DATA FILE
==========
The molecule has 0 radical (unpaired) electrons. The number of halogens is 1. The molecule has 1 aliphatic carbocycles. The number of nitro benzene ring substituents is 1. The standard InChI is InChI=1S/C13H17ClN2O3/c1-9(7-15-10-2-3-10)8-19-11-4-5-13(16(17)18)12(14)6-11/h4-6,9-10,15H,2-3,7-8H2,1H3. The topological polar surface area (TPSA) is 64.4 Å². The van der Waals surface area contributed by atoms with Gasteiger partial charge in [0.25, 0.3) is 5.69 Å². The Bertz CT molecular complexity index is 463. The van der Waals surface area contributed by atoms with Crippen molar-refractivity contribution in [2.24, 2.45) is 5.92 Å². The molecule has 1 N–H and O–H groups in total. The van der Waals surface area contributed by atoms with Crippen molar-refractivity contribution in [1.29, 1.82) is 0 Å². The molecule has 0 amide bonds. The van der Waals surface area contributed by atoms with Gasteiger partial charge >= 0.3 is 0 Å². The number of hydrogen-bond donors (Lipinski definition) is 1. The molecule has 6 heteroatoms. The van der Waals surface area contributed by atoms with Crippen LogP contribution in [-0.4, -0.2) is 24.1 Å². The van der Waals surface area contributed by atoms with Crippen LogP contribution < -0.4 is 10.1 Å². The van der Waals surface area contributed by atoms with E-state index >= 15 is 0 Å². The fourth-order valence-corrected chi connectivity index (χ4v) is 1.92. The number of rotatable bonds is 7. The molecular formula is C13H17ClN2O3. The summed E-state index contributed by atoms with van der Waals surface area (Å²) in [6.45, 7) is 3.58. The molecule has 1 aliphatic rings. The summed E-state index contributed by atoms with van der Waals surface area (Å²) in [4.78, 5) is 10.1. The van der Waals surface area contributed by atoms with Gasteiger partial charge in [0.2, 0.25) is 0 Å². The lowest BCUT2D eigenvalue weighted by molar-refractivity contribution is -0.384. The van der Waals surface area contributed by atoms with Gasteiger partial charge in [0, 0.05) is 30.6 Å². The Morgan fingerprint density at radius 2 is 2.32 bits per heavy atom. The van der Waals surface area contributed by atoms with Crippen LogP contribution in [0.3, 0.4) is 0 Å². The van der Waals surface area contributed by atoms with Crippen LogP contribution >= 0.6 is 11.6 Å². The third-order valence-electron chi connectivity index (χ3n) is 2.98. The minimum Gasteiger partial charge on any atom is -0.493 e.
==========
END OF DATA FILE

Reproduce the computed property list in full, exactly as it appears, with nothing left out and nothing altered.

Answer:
The molecule has 0 radical (unpaired) electrons. The number of halogens is 1. The molecule has 1 aliphatic carbocycles. The number of nitro benzene ring substituents is 1. The standard InChI is InChI=1S/C13H17ClN2O3/c1-9(7-15-10-2-3-10)8-19-11-4-5-13(16(17)18)12(14)6-11/h4-6,9-10,15H,2-3,7-8H2,1H3. The topological polar surface area (TPSA) is 64.4 Å². The van der Waals surface area contributed by atoms with Gasteiger partial charge in [0.25, 0.3) is 5.69 Å². The Bertz CT molecular complexity index is 463. The van der Waals surface area contributed by atoms with Crippen molar-refractivity contribution in [2.24, 2.45) is 5.92 Å². The molecule has 1 N–H and O–H groups in total. The van der Waals surface area contributed by atoms with Crippen molar-refractivity contribution in [1.29, 1.82) is 0 Å². The molecule has 0 amide bonds. The van der Waals surface area contributed by atoms with Gasteiger partial charge >= 0.3 is 0 Å². The number of hydrogen-bond donors (Lipinski definition) is 1. The molecule has 6 heteroatoms. The van der Waals surface area contributed by atoms with Crippen LogP contribution in [-0.4, -0.2) is 24.1 Å². The van der Waals surface area contributed by atoms with Crippen LogP contribution < -0.4 is 10.1 Å². The van der Waals surface area contributed by atoms with E-state index >= 15 is 0 Å². The fourth-order valence-corrected chi connectivity index (χ4v) is 1.92. The number of rotatable bonds is 7. The molecular formula is C13H17ClN2O3. The summed E-state index contributed by atoms with van der Waals surface area (Å²) in [6.45, 7) is 3.58. The molecule has 1 aliphatic rings. The summed E-state index contributed by atoms with van der Waals surface area (Å²) in [4.78, 5) is 10.1. The van der Waals surface area contributed by atoms with Gasteiger partial charge in [0.2, 0.25) is 0 Å². The lowest BCUT2D eigenvalue weighted by molar-refractivity contribution is -0.384. The van der Waals surface area contributed by atoms with Gasteiger partial charge in [0, 0.05) is 30.6 Å². The Morgan fingerprint density at radius 2 is 2.32 bits per heavy atom. The van der Waals surface area contributed by atoms with Crippen LogP contribution in [0.3, 0.4) is 0 Å². The van der Waals surface area contributed by atoms with Crippen LogP contribution >= 0.6 is 11.6 Å². The third-order valence-electron chi connectivity index (χ3n) is 2.98. The minimum Gasteiger partial charge on any atom is -0.493 e.